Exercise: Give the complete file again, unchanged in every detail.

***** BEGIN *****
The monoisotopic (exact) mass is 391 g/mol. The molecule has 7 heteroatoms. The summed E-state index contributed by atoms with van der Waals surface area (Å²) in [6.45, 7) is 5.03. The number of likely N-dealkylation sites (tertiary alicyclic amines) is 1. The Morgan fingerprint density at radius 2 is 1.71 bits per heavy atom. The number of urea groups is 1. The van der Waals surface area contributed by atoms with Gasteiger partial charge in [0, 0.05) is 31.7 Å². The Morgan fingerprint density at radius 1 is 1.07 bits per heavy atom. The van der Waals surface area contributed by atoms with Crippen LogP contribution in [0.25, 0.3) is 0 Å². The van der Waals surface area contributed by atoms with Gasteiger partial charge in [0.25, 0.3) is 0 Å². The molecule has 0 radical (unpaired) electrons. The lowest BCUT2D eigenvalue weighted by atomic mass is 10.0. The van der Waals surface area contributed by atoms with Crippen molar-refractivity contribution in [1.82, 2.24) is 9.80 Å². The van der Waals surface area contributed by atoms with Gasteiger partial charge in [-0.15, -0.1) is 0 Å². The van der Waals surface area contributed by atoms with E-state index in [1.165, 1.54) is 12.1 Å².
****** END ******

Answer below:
The monoisotopic (exact) mass is 391 g/mol. The molecule has 7 heteroatoms. The summed E-state index contributed by atoms with van der Waals surface area (Å²) in [6.45, 7) is 5.03. The number of likely N-dealkylation sites (tertiary alicyclic amines) is 1. The Morgan fingerprint density at radius 2 is 1.71 bits per heavy atom. The number of urea groups is 1. The van der Waals surface area contributed by atoms with Gasteiger partial charge in [0, 0.05) is 31.7 Å². The Morgan fingerprint density at radius 1 is 1.07 bits per heavy atom. The van der Waals surface area contributed by atoms with Crippen LogP contribution in [0.25, 0.3) is 0 Å². The van der Waals surface area contributed by atoms with Gasteiger partial charge in [0.25, 0.3) is 0 Å². The molecule has 0 radical (unpaired) electrons. The lowest BCUT2D eigenvalue weighted by atomic mass is 10.0. The van der Waals surface area contributed by atoms with Crippen molar-refractivity contribution in [1.82, 2.24) is 9.80 Å². The van der Waals surface area contributed by atoms with Gasteiger partial charge in [-0.15, -0.1) is 0 Å². The van der Waals surface area contributed by atoms with E-state index in [1.165, 1.54) is 12.1 Å².